Libyan Law and Society

Libyan Law and Society

Justice seeking and access to justice in Libya: Tawerghan IDPs who lost their documents

When you think about civil war, perhaps the loss of personal documentation is not the first thing that comes to mind. Yet such losses can have long-lasting negative impacts on the lives of people. Monder Daw Qayeed shows this based on case study research among internally displaced Tawerghans who now live in Tripoli. This study is part of Phase 1 of the Access to Justice-project.

The February 17th revolution of 2011 marked a turning point for the city of Tawergha. Whereas other cities, notably neighbouring Misrata, were prominent in rebelling against Muammar Gaddafi, Tawerghans long fought on the side of Gaddafi and were accused of committing grave human rights violations such as rape in this fight especially against their neighbours in Misrata. When the rebels got the upper hand, they displaced most people from Tawergha. This case study focuses on some of those displaced Tawerghans and an often-overlooked problem they faced: the loss of their personal documents (identity, educational, banking, and land titles).

Consider Mohammed, 37, who received his engineering degree and was among the first in his college. His high marks helped Mohammed get a scholarship to study abroad. But all his dreams were shattered by the events of February 17, 2011. He and his entire family were displaced from their hometown Tawergha, and he lost his personal documents including identity documents. Mohammed and his brothers were forced to move from one place to another, until they finally settled in Tripoli in the camp of the Islamic Call Society.

Mohammed lost his personal documents and his academic papers, and thereby his chance to study abroad. Secondly, Mohammed described that his loss of personal documents led him to now fear security agencies when he moved around: ‘When you are stopped at checkpoints on the road and you do not have any documents, you will face great problems. Especially when you are a Tawerghan.’ Thirdly, having no personal documents Mohammed could not participate in political activities like municipal or parliamentary elections.

Some Tawerghans managed to get replacing documents in reasonable times. But others, like Mohammed, felt discouraged from trying to replace their documents. In administrative terms, Tawergha had always depended on Misrata. And given the central enmity between the two cities and his belonging to the former, he expected no help from people in the latter. Initially Mohammed thought it was not possible to claim anything from those who had stormed his city and caused his displacement.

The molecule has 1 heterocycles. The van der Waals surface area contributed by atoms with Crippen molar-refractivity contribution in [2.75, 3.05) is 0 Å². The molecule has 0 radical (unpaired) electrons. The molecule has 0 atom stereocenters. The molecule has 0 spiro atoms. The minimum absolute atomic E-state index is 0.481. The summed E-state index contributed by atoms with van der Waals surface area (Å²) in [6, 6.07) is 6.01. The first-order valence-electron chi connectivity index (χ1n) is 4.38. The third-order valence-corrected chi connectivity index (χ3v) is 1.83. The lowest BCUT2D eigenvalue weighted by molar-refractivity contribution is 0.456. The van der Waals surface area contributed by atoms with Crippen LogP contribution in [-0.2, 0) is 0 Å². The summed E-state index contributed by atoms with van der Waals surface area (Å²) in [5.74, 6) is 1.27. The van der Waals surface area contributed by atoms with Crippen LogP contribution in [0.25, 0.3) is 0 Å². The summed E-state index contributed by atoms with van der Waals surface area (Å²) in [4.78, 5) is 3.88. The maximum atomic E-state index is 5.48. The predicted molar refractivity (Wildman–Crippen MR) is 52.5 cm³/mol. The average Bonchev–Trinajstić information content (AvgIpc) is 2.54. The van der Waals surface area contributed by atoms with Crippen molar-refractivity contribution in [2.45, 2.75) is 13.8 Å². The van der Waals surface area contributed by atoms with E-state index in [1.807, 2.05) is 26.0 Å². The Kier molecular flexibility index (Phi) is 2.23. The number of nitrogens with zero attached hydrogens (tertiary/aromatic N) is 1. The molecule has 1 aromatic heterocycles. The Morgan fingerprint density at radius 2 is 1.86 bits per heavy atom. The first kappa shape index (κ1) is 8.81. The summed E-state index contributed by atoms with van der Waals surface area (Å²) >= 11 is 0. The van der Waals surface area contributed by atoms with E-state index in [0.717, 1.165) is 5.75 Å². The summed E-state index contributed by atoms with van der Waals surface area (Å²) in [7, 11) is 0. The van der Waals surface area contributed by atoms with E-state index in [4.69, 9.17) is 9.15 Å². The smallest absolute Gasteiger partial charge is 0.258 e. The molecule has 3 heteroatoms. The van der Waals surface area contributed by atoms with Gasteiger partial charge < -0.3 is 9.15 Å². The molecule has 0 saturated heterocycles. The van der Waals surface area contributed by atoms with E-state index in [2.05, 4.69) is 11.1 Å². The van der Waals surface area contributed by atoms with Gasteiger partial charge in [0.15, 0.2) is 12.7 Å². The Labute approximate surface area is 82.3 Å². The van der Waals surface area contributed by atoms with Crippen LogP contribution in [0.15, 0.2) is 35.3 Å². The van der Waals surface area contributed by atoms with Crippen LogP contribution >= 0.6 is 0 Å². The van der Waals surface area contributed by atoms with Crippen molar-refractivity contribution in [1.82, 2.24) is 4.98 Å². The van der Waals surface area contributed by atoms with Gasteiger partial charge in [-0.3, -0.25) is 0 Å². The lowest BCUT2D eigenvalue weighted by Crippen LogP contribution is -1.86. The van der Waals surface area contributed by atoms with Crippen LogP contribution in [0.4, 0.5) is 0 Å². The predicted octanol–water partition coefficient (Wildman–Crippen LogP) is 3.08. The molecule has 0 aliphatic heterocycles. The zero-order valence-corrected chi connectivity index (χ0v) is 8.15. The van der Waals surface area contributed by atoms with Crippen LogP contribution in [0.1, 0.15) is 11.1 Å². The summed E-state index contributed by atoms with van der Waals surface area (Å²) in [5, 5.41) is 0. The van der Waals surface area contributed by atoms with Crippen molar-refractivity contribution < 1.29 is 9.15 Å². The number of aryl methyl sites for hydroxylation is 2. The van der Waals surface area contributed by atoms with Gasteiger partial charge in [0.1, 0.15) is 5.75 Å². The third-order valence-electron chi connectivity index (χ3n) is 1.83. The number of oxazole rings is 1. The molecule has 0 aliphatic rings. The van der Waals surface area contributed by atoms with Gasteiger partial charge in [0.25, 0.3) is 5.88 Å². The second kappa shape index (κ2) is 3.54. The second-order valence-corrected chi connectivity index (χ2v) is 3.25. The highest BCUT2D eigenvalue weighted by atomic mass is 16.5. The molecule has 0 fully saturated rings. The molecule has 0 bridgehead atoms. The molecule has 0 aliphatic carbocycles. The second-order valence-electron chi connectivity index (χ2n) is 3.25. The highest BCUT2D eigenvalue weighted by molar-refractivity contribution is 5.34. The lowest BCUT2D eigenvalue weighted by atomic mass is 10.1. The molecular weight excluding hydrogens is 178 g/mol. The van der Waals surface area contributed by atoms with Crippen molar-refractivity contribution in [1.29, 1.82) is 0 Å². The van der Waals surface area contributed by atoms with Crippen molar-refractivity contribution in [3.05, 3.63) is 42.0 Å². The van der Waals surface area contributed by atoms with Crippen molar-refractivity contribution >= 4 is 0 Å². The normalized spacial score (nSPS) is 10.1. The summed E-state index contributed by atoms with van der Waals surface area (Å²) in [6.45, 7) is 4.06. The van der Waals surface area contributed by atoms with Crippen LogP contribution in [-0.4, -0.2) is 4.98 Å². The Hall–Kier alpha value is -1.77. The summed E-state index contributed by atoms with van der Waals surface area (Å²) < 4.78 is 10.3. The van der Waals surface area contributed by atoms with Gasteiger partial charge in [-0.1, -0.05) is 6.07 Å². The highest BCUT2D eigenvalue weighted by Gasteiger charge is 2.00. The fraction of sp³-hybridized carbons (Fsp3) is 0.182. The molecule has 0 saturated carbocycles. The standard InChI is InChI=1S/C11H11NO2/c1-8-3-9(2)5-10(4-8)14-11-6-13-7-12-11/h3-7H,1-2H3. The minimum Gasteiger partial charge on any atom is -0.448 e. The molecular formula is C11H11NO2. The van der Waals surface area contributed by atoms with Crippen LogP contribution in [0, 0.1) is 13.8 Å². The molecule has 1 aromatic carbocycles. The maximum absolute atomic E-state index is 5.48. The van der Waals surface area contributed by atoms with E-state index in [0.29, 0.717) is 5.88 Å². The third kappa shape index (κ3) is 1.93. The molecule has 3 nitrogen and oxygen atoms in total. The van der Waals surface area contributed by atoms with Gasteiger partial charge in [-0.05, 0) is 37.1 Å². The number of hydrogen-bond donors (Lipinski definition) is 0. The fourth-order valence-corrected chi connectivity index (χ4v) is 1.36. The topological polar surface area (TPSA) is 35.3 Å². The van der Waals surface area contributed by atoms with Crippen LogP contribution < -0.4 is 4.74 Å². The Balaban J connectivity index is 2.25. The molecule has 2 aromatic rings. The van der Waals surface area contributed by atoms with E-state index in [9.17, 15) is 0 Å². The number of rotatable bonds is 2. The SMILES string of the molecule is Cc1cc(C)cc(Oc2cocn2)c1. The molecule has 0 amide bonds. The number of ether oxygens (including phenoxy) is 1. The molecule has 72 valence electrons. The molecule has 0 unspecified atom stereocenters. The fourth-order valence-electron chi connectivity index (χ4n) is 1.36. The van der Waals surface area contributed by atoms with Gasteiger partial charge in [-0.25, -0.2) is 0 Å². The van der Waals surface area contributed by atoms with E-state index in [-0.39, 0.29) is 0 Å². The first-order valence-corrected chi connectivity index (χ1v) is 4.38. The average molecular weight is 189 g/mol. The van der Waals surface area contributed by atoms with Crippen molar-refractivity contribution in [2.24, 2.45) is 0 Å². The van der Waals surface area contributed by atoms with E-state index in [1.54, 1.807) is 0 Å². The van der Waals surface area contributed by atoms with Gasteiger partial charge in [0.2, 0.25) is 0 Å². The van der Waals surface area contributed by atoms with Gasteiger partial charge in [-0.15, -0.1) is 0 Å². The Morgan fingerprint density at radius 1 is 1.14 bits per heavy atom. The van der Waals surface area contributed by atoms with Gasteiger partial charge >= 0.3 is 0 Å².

Eventually, Mohammed did resort to several bodies, such as the Civil Status Department, the Real Estate Registration Authority, and the Department of Passports, Nationality, and Foreigners Affairs. The responses from these authorities differed. The departments dealing with civil status and passports responded favourably, if often with a long delay. Mohammed was able to extract a collection of official documents through the Tawergha Issuance Office of the Civil Status Department. But other bodies – like the Misrata Education Directorate – did not issue new educational documents. This refusal was seen by many Tawerghans as a collective punishment against their people. Some, like Mohammed’s brothers, had lost faith that the Education Directorate would ever give them their educational documents, and began their university studies anew.

When thinking about war and displacement, the loss of personal documents may not immediately come to mind. But this case study reveals that such losses can have very negative and long-lasting impacts on the lives of displaced people. Especially when personal documents only existed on paper and no back-ups were stored elsewhere, a civil war can effectively erase people’s identity, accomplishments, and assets. A decade after their displacement, the Tawerghans in this case study managed to get some of these documents replaced – but have given up hope ever getting back all that was lost.

This summary was published in Suliman Ibrahim, Bruno Braak and Jan Michiel Otto (2022) 'The Long and Winding Road: Justice seeking and access to justice in Libya', Leiden/Benghazi: Van Vollenhoven Institute/Benghazi Centre for Law and Society Studies.